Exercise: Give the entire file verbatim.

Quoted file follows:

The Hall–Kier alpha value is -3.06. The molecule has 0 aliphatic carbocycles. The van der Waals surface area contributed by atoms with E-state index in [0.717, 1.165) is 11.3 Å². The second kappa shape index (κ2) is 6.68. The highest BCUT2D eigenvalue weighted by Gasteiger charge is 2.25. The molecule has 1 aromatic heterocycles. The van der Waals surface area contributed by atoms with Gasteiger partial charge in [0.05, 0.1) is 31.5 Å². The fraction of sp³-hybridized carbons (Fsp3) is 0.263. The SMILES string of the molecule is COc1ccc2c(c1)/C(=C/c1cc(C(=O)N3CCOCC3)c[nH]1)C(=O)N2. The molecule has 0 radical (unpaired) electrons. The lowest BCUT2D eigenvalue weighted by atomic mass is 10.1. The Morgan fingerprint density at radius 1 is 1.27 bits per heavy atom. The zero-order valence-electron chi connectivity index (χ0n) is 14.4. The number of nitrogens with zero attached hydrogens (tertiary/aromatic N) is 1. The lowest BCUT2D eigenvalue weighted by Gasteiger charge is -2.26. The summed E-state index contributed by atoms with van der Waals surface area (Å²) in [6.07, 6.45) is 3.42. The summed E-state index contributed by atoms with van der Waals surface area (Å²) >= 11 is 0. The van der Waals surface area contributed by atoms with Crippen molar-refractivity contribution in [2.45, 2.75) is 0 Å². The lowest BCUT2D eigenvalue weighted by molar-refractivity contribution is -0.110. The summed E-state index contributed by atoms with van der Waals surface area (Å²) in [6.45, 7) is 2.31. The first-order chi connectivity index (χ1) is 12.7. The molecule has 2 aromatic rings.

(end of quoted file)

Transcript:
The Hall–Kier alpha value is -3.06. The molecule has 0 aliphatic carbocycles. The van der Waals surface area contributed by atoms with E-state index in [0.717, 1.165) is 11.3 Å². The second kappa shape index (κ2) is 6.68. The highest BCUT2D eigenvalue weighted by Gasteiger charge is 2.25. The molecule has 1 aromatic heterocycles. The van der Waals surface area contributed by atoms with Gasteiger partial charge in [0.05, 0.1) is 31.5 Å². The fraction of sp³-hybridized carbons (Fsp3) is 0.263. The SMILES string of the molecule is COc1ccc2c(c1)/C(=C/c1cc(C(=O)N3CCOCC3)c[nH]1)C(=O)N2. The molecule has 0 radical (unpaired) electrons. The lowest BCUT2D eigenvalue weighted by atomic mass is 10.1. The Morgan fingerprint density at radius 1 is 1.27 bits per heavy atom. The zero-order valence-electron chi connectivity index (χ0n) is 14.4. The number of nitrogens with zero attached hydrogens (tertiary/aromatic N) is 1. The lowest BCUT2D eigenvalue weighted by Gasteiger charge is -2.26. The summed E-state index contributed by atoms with van der Waals surface area (Å²) in [6.07, 6.45) is 3.42. The summed E-state index contributed by atoms with van der Waals surface area (Å²) >= 11 is 0. The van der Waals surface area contributed by atoms with Crippen molar-refractivity contribution in [2.45, 2.75) is 0 Å². The lowest BCUT2D eigenvalue weighted by molar-refractivity contribution is -0.110. The summed E-state index contributed by atoms with van der Waals surface area (Å²) in [6.45, 7) is 2.31. The first-order chi connectivity index (χ1) is 12.7. The molecule has 2 aromatic rings.